New Macroeconomic Paper Topics For the New YearNew macroeconomic paper topics for the new year can be a tough choice, but the trick is to get a range of papers that bring new light to the topic, rather than just any old writing. This guide to the papers to be considered by macroeconomists this year can help you choose some of the best.
Here are some of the best papers to consider for macroeconomic paper topics for the year. We've gathered the papers from professors in economics, monetary economics, macro and business courses as well as macro students, to give you a range of perspectives on what is important to write on, as well as to put down some ideas of your own.
If you want to write about the state of the world, then consider any one of the following papers. This one examines why inequality has risen in the UK, Britain's dependence on coal and steel and the great economic downturn that followed the bursting of the housing bubble. David Blanchflower, Professor of Economics at Dartmouth University, argues that the left haven't been very effective in analysing the global financial crisis.
If you're looking for a simple introduction to macroeconomic thinking, then think about Naomi Klein's tome The Shock Doctrine. You'll find a range of other blogs and publications to read this year by Naomi Klein, who has been a leading critic of capitalism in the past. Also by Naomi Klein in her books The Shock Doctrine and This Changes Everything, and from the economics department at the London School of Economics, she's working on a book called The Shock Doctrine - Now.
Michael Yates, author of The Next Market Crash, will be publishing his new eBook to the market in the near future. This is the second time Yates has released this book and will include some expert advice from those that know what they're talking about when it comes to building successful firms in the future. There are also some general tips from the book.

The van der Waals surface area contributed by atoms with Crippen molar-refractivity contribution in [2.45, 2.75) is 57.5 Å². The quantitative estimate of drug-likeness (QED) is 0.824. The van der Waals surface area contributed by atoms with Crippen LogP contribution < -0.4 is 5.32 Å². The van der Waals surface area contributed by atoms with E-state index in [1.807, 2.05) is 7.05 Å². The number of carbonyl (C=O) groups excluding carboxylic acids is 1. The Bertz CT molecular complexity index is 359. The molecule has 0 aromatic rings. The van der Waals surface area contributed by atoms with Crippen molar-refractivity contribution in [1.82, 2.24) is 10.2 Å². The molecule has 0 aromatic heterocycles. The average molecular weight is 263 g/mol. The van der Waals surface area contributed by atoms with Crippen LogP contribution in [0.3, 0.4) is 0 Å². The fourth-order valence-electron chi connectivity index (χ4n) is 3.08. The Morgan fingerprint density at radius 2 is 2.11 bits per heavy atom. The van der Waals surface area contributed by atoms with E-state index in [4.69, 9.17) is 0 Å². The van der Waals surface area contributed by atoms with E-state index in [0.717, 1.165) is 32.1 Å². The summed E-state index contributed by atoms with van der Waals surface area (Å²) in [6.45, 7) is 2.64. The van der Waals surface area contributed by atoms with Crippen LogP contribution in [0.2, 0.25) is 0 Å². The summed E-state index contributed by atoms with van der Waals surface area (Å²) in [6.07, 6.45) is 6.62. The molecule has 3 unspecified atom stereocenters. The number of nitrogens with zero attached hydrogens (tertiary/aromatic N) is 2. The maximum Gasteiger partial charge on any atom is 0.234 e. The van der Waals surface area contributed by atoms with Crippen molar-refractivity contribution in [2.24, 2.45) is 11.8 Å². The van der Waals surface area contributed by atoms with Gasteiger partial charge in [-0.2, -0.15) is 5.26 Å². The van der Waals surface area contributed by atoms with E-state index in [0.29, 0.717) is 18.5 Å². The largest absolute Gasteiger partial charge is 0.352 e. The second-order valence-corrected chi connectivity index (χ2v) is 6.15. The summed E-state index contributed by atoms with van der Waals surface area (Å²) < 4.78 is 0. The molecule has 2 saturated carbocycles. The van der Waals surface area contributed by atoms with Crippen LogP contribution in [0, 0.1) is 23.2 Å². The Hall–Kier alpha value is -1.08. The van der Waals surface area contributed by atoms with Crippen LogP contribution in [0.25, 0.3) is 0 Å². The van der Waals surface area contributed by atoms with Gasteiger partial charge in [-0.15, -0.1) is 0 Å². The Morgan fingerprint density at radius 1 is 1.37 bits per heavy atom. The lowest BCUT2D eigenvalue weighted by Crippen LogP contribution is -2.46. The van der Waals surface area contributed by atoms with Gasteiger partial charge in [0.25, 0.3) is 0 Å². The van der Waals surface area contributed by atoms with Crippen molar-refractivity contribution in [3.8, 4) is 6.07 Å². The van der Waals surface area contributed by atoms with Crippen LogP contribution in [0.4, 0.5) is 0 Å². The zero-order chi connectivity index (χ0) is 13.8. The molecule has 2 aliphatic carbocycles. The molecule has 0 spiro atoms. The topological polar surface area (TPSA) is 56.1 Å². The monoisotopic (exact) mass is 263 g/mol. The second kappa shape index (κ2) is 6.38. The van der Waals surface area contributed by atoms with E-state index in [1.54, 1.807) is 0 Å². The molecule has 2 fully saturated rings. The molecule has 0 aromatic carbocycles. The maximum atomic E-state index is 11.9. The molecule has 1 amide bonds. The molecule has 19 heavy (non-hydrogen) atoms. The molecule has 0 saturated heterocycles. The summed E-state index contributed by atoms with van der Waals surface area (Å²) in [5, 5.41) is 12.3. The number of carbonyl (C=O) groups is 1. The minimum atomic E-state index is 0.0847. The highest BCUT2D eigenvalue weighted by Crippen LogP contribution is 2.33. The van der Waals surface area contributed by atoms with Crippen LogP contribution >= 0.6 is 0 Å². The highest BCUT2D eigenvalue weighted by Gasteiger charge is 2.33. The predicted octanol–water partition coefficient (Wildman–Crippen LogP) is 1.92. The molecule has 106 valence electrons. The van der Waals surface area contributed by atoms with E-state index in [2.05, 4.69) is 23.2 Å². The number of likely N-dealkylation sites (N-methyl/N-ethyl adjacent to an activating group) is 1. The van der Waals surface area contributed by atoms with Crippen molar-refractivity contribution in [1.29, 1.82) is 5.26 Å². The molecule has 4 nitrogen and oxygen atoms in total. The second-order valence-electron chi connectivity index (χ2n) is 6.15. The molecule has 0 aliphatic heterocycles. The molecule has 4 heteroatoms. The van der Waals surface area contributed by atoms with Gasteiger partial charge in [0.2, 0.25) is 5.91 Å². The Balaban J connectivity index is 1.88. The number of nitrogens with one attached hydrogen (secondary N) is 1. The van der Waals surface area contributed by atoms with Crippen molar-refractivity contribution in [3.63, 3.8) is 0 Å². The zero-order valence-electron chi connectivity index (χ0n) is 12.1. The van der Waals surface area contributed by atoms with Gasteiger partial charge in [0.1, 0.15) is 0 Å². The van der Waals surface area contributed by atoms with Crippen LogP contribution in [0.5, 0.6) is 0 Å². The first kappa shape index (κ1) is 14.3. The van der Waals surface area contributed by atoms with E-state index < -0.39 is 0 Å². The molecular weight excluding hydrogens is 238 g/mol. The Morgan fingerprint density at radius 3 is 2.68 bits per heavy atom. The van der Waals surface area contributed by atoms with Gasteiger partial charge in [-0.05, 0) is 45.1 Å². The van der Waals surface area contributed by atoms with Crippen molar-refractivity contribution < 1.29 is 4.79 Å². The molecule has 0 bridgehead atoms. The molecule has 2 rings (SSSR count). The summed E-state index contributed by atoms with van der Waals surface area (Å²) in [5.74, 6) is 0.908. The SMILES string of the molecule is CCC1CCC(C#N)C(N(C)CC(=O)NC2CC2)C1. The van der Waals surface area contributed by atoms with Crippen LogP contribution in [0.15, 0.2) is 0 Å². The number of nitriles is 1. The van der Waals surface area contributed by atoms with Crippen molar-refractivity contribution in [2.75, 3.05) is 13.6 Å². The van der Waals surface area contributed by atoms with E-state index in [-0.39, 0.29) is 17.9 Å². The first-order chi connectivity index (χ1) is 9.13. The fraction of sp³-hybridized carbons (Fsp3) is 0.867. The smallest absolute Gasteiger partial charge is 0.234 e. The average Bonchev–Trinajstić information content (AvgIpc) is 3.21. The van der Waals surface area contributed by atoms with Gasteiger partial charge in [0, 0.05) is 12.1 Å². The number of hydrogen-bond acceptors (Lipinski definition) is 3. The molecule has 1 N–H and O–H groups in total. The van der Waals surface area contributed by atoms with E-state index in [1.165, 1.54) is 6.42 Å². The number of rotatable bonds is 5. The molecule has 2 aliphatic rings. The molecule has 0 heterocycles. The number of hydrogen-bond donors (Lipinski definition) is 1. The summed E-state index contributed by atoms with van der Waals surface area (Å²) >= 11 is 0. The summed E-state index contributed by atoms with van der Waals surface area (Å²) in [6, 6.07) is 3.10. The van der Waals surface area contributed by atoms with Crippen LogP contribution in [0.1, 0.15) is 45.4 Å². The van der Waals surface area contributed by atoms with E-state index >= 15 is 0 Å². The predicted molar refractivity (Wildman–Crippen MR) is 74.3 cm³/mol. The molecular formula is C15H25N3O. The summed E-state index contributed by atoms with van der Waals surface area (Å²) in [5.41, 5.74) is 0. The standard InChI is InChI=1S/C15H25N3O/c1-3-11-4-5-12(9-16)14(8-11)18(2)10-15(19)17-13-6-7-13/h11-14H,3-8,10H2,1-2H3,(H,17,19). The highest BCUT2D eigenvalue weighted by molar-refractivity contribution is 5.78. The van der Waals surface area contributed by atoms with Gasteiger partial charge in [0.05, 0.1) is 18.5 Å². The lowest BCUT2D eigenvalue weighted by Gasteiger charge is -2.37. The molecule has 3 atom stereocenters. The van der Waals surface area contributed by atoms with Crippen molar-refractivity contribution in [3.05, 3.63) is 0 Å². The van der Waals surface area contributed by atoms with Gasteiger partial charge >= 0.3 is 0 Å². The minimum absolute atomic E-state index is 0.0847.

Ed Dolan's A Billion Dollar Bonding, will be written as part of his series on his New York Times Bestseller, Bailing Out (Billionaire Babies). In this title, Dolan proposes that the government should bail out the banks and other investment vehicles, rather than individual homeowners. He argues that investors' money is not meant to end up in riskier avenues and he believes it should be invested in stable companies.
Here's an interesting and impressive new work by the British academic and entrepreneur Robert Skidelsky. He argues that the risks in the stock market are not as high as some people believe and that it could be possible to use derivatives to hedge against the risks associated with bad companies. This paper will appeal to anyone who wants to develop innovative derivatives in the future.
These are just a few of the papers available on macroeconomic issues, so this year should see plenty more developments. After all, almost every academic or lecturer has a blog or website, so this year should see lots of new and exciting papers.